Saturday, July 16, 2011


The Jaguarundi (Puma yagouaroundi) is a species of cat found in North and South America.  Because of the different color phases, people used to think that there were two different species: the grey one being called jaguarundi and the red one being called eyra.

Physical Features 
The jaguarundi is a medium sized cat.  In terms of physical appearance, it is the least cat-like of all felines and cats.  It has a long body, short legs and a long tail which makes it look like a otter or sometimes a marten.  As they look like an otter, they are sometimes called 'otter cats'.  They do not have any spots on their body and their color is same throughout or sometimes it may have some faint markings on the underside and face.  It has a total length of 54 to 74 cm out of which the tail is 32 to 52 cm long.  It weighs about 4.2 kilograms to 10.3 kilograms.  Jaguarundis can be brownish grey (grey phase) and foxy red to chestnut (red phase).

Behavior and Diet 
Jaguarundis are mainly diurnal, being active during mornings.  They normally hang around on trees but prefer hunting on ground.  They will almost eat any animal they catch like rodents, small reptiles and even ground feeding birds.  Jaguarundis may even eat larger pray like rabbits and some primates like marmosets, which is unusual for a wild cat. Like all cats, their diet consists of a small amount of vegetation of arthropods like scorpions.  Jaguarundis are rather cordial than other wild cats.  They can tolerate close presence of other animals.  They are usually found alone as they lead a solitary life.  Jaguarundis are shy and very cautious of man made traps.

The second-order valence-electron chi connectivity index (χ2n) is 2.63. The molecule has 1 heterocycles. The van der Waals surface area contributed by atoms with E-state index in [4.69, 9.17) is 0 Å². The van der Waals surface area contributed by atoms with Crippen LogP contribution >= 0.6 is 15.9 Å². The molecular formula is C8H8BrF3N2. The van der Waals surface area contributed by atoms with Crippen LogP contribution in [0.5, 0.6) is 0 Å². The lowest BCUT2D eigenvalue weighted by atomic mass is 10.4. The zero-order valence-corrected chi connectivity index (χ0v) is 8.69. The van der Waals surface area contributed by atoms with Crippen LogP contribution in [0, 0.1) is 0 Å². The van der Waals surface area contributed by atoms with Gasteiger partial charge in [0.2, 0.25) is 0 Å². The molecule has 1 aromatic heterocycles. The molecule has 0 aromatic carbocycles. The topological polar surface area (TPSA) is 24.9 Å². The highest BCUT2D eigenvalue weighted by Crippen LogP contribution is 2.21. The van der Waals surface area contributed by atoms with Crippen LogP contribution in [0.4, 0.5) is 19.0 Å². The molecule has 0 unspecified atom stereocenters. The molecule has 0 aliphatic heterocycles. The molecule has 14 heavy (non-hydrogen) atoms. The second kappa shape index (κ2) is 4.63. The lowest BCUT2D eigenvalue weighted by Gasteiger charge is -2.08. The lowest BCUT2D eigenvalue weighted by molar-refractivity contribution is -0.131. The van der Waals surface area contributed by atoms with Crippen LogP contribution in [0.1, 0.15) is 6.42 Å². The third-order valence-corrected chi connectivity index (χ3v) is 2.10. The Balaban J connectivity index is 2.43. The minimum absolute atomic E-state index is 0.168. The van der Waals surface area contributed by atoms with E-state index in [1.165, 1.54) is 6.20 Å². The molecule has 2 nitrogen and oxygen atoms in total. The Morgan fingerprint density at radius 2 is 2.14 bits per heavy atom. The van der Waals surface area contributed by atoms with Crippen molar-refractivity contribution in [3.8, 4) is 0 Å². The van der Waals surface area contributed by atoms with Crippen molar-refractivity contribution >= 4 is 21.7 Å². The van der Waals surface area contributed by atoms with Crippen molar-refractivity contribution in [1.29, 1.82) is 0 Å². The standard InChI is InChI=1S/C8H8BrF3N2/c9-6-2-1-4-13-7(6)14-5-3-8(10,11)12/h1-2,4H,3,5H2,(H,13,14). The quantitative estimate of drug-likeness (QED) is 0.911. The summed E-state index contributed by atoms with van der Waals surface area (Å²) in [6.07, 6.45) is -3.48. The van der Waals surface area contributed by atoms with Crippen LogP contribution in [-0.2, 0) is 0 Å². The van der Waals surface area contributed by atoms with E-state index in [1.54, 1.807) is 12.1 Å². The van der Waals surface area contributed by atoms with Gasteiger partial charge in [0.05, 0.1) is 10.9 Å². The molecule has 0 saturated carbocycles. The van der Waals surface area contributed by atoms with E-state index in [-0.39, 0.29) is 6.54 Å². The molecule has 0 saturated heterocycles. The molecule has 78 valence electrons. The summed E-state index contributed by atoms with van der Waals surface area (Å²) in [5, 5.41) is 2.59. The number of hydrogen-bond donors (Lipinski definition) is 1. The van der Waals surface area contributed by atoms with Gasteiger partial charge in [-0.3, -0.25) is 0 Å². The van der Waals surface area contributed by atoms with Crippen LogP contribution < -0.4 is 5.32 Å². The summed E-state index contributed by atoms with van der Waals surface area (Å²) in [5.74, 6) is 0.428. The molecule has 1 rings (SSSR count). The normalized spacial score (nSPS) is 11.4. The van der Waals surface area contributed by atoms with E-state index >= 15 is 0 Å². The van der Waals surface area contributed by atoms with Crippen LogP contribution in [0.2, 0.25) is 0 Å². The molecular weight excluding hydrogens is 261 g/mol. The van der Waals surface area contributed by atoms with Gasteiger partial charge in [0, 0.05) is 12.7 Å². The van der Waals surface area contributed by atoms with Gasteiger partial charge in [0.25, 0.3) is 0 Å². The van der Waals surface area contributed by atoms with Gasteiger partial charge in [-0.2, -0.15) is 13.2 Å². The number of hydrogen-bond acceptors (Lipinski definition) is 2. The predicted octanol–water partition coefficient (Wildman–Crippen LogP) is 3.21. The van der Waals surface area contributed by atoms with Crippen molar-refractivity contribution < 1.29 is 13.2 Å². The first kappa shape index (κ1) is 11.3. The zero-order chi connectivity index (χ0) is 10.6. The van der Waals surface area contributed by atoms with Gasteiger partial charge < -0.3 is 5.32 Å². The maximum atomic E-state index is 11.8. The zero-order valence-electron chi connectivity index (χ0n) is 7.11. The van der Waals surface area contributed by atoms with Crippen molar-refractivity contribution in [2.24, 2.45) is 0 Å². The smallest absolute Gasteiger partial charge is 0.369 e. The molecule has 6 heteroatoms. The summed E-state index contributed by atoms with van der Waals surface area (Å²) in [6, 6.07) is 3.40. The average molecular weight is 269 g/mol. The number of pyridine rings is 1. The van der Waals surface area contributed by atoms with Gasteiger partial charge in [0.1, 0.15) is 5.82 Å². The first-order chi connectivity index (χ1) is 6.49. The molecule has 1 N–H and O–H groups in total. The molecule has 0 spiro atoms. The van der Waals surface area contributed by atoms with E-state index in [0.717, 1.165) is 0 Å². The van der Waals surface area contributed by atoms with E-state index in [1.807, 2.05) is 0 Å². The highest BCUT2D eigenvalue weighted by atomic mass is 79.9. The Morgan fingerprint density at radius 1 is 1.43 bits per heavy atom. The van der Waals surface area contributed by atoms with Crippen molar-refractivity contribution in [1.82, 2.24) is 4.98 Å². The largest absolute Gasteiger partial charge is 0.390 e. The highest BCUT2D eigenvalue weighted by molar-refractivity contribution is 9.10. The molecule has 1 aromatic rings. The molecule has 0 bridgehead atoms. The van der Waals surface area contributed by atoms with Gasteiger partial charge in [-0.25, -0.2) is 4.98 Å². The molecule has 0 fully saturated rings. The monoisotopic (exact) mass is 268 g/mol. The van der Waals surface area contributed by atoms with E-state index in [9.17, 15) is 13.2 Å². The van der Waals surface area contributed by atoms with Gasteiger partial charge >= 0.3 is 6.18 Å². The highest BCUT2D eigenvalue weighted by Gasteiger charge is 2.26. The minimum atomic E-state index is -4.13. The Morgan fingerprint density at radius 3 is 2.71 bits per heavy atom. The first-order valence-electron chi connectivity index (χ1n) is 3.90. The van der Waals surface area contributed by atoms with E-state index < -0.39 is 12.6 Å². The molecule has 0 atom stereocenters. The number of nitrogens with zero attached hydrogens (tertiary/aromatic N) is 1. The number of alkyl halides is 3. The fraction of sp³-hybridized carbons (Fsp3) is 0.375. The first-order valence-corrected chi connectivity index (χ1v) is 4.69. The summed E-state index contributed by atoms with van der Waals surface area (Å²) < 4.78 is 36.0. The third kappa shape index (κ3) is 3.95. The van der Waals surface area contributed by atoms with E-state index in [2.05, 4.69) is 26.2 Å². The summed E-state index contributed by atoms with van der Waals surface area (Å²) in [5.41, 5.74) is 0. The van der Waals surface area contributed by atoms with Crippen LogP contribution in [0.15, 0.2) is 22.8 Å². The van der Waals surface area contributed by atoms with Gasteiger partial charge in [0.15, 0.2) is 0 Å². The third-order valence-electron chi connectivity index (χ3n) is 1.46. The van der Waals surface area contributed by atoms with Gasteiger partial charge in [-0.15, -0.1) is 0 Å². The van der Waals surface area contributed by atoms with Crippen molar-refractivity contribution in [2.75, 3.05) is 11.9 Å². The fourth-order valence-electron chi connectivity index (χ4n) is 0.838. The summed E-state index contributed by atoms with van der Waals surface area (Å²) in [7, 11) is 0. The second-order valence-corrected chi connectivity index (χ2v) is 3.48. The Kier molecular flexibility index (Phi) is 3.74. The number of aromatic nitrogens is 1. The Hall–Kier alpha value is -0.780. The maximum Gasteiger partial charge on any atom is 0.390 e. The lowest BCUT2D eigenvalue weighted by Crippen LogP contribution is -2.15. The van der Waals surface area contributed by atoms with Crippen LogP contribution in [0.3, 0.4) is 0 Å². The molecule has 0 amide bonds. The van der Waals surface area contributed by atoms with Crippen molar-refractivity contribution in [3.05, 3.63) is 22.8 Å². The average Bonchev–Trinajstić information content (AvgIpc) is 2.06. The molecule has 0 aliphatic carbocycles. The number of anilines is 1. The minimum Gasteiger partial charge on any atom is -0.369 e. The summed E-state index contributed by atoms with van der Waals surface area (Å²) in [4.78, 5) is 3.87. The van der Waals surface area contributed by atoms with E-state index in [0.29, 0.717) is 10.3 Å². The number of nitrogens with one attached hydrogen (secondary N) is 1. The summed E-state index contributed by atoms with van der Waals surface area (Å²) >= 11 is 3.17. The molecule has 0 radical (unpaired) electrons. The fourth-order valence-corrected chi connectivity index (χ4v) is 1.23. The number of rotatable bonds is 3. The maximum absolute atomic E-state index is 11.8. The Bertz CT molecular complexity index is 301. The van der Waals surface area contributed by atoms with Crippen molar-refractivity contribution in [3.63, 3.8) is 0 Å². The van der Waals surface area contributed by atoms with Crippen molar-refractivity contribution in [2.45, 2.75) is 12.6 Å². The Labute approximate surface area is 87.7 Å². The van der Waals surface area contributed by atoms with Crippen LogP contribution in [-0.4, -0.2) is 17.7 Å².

Distribution and Habitat
Range of  jaguarundis
Jaguarundis are found in North and South America.  In North America, they are found from southern Texas to coastal Mexico.  Their range runs through Central America and then into South America, where they are found east to the Andes.  Their range goes on till northern Argentina in the south of South America.  Jaguarundis prefer to live in lowland brush areas which has water nearby.  There are some sightings of them on elevations of 3200 meters high (10500 feet).

Conservation Status
Jaguarundis are not under any threat as of now.  They are rated as 'Least Concern' by IUCN.  They have a very wide range and therefore are not under threat.

Source of pic 1 and pic 2 

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